By Greg Bishop/Illinois Radio Network
WASHINGTON – Illinois’ congressional delegation is split along party lines on whether the controversial memo released Friday exposes inherent bias in the FBI against the Trump administration or if it’s meant to undermine law enforcement investigating the Trump campaign’s ties to Russian interference in the 2016 presidential election.
The Republican-crafted memo was released Friday after it got the green light to be declassified from the White House. It alleges leadership at the FBI and the Department of Justice under the Obama administration signed off on Foreign Intelligence Surveillance Act warrant applications to spy on the Trump campaign without disclosing that the underlying evidence was unsubstantiated opposition research funded by Democrats.
A “Key Points” document released alongside the memo says, “Neither the initial application in October 2016, nor any of the renewals, disclose or reference the role of the [Democratic National Committee], Clinton campaign, or any party/campaign in funding [Christopher] Steele’s efforts, even though the political origins of the Steele dossier were then known to senior DOJ and FBI officials.”
Steele is a former British intelligence officer who was hired by Hillary Clinton’s campaign and the DNC to investigate Trump’s ties to Russia.
The “Key Points” documents also says “Former FBI Deputy Director [Andrew] McCabe confirmed that no surveillance warrant would have been sought from the Foreign Intelligence Surveillance Court (FISC) without the Steele dossier information.”
In a statement, U.S. Rep. Bill Foster, D-Naperville, said the release of the Republican memo was egregious, toxic, and an attack on special investigator Robert Mueller’s investigation into alleged wrongdoing by Trump.
The memo was written by staffers of the House Permanent Select Committee on Intelligence with access to tens of thousands of pages of classified intelligence.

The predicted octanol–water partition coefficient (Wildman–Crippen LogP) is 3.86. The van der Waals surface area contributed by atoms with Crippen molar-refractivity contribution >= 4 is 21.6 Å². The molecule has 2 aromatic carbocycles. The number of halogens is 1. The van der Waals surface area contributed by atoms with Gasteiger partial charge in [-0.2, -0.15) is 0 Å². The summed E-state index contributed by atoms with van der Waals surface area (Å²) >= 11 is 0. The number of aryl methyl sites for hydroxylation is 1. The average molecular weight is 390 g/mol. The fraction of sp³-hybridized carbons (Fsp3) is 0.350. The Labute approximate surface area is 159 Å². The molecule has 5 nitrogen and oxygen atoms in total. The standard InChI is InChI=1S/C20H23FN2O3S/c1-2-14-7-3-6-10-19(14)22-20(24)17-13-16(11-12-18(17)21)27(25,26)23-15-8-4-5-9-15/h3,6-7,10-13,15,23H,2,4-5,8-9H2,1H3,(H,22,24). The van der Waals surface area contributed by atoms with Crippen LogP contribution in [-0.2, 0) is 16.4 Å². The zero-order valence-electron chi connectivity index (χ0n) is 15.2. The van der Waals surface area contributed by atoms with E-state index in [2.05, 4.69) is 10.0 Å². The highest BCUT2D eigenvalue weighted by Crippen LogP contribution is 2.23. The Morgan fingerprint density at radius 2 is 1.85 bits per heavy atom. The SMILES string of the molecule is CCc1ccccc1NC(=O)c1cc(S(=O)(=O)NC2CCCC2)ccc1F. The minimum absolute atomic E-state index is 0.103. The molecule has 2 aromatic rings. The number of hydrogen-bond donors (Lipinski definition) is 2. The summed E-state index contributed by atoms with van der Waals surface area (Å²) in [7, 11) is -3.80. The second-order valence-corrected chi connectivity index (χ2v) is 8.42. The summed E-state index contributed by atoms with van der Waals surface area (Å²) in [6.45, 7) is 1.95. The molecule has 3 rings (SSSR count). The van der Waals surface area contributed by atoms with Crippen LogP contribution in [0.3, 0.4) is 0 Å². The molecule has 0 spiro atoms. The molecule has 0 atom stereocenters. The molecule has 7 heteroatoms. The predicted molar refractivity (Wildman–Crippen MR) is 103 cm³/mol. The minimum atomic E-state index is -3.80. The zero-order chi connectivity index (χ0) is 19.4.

Republican U.S. Rep. Rodney Davis, R-Taylorville, told WMAY Springfield he hopes the GOP memo release is just the beginning.
“I would love for the underlying intelligence to come out,” Davis said. “I would love for it to be scrubbed for top secret material. I frankly hope that the Democrat memo gets put out there because I think the American people need to see it all.”
The House Permanent Select Committee on Intelligence last week was unanimous in supporting release of the Democrats’ memo for review by the entire House. But Republicans wanted time to digest the 10-page memo that U.S. Rep. Mike Conaway, R-Texas, said has up to 36 footnotes, “and some of the details there could be described as harming national interests.”
“I think we need time to absorb their 10-page memo before we release it to the full public,” Conaway said in transcripts of the committee meeting released alongside the Republican memo.
Following a campaign stop for Illinois gubernatorial candidate J.B. Pritzker in Springfield Saturday, U.S. Senator Dick Durbin, D-Springfield, said the Republican memo is flimsy and he’s worried about it’s motive.
“No one, including the president, is above the law and this idea that they’re going to undermine the FBI and that basic principle is really worrisome,” Durbin said.
As someone who was caught on FBI wiretaps with imprisoned former Gov. Rod Blagojevich, Pritzker said he didn’t have anything to add to the national conversation, other than it was a crafted distraction from alleged Trump wrongdoing. He said Gov. Bruce Rauner is doing the same thing running ads with Pritzker on the wire taps with Blagojevich.